Until last week, it seemed like the conditions for a more consequential debate about donors were in place. The second night of debates was set for the day after the FEC third-quarter filing deadline. In other words, it would occur at the end of a day filled to the brim with campaign finance revelations. Of course, a lucky six candidates would also have escaped the shadow of their unpalatable fundraising ties by debating the night of the fundraising deadline. That wouldn’t have been ideal, but certainly better than nothing.
Instead, however, all 12 candidates will face off just hours before their detailed fundraising reports become available to the public. Sadly, without the pressures of breaking fundraising news, we can likely expect more of the same: moderators failing to challenge candidates to account for their reliance on the ultra-wealthy and well-connected. This detracts significantly from the debate’s value.
Knowing where candidates get their money helps voters to assess the credibility of their policy promises. This is particularly true in a crowded field where voters need data points to distinguish between abundant choices. When considering two candidates who promise to crack down on Wall Street, it is relevant to know if one has raked in hundreds of thousands in campaign dollars from financial-industry donors.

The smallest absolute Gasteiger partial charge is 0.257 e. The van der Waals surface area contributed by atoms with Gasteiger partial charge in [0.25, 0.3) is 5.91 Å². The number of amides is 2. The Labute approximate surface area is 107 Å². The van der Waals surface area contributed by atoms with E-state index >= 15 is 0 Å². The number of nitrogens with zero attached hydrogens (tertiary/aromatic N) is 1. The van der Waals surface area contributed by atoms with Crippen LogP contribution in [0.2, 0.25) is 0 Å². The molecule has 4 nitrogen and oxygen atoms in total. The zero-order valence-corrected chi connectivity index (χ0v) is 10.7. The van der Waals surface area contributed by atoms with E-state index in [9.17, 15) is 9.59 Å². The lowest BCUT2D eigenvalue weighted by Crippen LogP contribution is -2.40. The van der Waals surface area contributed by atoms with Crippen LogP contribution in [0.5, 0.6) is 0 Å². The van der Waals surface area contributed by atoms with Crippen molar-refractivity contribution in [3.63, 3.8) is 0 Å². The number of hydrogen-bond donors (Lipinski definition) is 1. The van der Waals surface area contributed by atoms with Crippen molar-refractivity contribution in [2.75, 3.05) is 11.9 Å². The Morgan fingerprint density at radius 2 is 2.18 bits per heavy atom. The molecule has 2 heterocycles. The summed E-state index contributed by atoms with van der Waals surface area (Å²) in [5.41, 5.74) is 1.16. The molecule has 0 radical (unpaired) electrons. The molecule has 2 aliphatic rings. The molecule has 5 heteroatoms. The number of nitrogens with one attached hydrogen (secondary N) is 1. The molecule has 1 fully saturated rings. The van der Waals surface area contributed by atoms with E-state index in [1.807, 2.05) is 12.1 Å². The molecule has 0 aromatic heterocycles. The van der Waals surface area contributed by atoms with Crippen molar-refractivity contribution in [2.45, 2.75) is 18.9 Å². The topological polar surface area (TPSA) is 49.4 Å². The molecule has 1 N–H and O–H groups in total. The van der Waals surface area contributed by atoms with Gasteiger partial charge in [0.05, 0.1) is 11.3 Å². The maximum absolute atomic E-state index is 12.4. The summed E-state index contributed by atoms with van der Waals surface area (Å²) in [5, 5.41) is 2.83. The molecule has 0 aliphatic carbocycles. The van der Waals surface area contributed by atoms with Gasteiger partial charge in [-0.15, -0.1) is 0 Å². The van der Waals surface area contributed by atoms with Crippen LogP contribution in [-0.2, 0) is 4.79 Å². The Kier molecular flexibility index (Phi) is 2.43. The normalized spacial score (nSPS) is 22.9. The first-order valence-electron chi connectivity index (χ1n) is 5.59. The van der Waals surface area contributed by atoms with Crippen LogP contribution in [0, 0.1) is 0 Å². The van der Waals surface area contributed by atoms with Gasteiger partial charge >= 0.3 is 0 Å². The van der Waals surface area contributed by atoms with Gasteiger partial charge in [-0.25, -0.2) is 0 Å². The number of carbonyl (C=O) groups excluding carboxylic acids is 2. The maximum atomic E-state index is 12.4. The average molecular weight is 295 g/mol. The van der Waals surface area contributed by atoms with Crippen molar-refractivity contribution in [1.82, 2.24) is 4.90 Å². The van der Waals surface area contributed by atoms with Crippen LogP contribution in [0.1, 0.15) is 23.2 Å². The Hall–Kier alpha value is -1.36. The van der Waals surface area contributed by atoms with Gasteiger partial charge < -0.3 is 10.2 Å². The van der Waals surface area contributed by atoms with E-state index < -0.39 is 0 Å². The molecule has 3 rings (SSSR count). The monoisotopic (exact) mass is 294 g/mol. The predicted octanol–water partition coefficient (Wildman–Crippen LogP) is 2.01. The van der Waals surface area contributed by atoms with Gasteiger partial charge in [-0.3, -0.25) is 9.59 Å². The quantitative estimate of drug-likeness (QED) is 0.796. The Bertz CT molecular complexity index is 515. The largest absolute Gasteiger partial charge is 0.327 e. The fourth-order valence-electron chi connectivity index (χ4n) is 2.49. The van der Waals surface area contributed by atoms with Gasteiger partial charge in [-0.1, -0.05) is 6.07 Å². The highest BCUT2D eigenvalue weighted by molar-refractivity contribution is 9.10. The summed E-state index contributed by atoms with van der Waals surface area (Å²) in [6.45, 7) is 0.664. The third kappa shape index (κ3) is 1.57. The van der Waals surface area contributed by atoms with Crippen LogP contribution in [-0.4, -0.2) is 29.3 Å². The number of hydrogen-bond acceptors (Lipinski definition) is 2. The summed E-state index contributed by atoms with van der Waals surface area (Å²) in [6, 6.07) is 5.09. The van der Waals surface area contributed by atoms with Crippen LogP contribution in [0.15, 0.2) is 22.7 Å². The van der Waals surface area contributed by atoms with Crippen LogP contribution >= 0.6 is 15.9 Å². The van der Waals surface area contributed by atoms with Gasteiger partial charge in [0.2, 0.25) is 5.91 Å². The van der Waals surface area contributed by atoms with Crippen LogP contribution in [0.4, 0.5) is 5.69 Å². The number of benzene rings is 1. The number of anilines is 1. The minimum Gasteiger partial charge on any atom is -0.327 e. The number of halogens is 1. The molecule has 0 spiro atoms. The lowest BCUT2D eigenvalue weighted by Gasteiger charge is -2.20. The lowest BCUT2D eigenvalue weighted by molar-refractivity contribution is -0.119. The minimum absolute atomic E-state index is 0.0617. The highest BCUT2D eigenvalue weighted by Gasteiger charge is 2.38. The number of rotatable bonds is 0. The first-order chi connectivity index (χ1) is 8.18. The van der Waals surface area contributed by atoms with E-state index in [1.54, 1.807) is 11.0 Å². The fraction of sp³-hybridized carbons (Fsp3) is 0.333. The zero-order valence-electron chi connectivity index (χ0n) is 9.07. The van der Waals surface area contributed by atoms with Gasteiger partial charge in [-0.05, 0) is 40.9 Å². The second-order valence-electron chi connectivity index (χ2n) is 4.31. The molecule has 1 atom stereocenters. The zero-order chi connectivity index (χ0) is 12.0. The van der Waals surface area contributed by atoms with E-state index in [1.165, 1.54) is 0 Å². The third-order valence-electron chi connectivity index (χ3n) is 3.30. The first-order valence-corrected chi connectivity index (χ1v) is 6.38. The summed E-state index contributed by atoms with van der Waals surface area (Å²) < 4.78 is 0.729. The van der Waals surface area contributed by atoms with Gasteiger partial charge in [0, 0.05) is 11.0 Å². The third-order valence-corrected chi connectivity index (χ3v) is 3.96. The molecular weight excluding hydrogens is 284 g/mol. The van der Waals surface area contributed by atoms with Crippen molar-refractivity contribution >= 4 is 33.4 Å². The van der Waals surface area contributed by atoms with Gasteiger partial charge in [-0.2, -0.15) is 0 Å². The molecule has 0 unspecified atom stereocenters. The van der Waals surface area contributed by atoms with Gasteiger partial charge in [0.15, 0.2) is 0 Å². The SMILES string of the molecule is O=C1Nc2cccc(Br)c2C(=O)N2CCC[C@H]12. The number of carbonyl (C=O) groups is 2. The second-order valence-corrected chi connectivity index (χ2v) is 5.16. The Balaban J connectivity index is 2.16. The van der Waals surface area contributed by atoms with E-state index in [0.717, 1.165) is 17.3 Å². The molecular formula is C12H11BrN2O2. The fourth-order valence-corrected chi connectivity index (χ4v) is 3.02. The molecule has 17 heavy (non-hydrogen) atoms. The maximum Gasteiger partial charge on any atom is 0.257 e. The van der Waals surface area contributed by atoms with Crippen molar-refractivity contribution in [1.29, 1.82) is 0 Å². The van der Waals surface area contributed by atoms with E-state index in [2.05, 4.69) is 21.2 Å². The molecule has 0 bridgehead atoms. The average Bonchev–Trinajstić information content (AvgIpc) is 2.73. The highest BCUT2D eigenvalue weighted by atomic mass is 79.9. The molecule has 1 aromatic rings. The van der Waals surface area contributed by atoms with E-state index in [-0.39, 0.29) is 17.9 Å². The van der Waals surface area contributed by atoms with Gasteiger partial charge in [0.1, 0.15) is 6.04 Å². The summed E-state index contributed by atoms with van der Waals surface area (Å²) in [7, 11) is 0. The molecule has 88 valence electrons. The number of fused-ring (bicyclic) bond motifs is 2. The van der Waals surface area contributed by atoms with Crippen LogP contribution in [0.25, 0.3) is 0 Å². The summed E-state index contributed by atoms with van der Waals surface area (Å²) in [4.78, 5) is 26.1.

Many of these people may be given a seat in the next president’s administration, from which they will be able to influence policy directly. If the past is any indication, these donors-turned-political appointees are a disaster for bold executive action in the public interest. In the absence of a robust debate over executive power, this proxy is perhaps the most useful indication of how a future president would use their office.
Consider, for example, the private equity titans donating to (and likely fundraising for) many of the candidates. You might know about private equity’s role destroying companies like Toys ‘R’ Us, but they might also be behind your rising rents, predatory student loans, surprise medical bills, Amazon deforestation, and much more. This diversity of nefarious activities means that private equity figures ought to have no place in a future president’s administration.
Unfortunately, we know that some of these donors were eyeing positions in a potential Hillary Clinton administration and are likely angling for appointments again. For that reason, a candidate’s response to questions about their private equity ties would help make clear how committed they are to actually achieving the vision they’ve laid out for—to name just a few areas—labor, housing, education, health, and climate policy.
Of course, it’s not just private equity that you have to worry about. Donors from the tech industry should also set off alarm bells, or asset managers like BlackRock, or telecom executives. The list goes on and on.
The DNC’s decision makes it less likely that these shadowy ties will see the light of day at the next debate, but not impossible. Moderators can still produce a debate that actually adds some value. That would mean asking candidates, for example, whether their high-dollar donors and fundraisers will have a place in their administration. We’re not holding our breath.
Eleanor Eagan is a Research Assistant at the Revolving Door Project at the Center for Economic and Policy Research.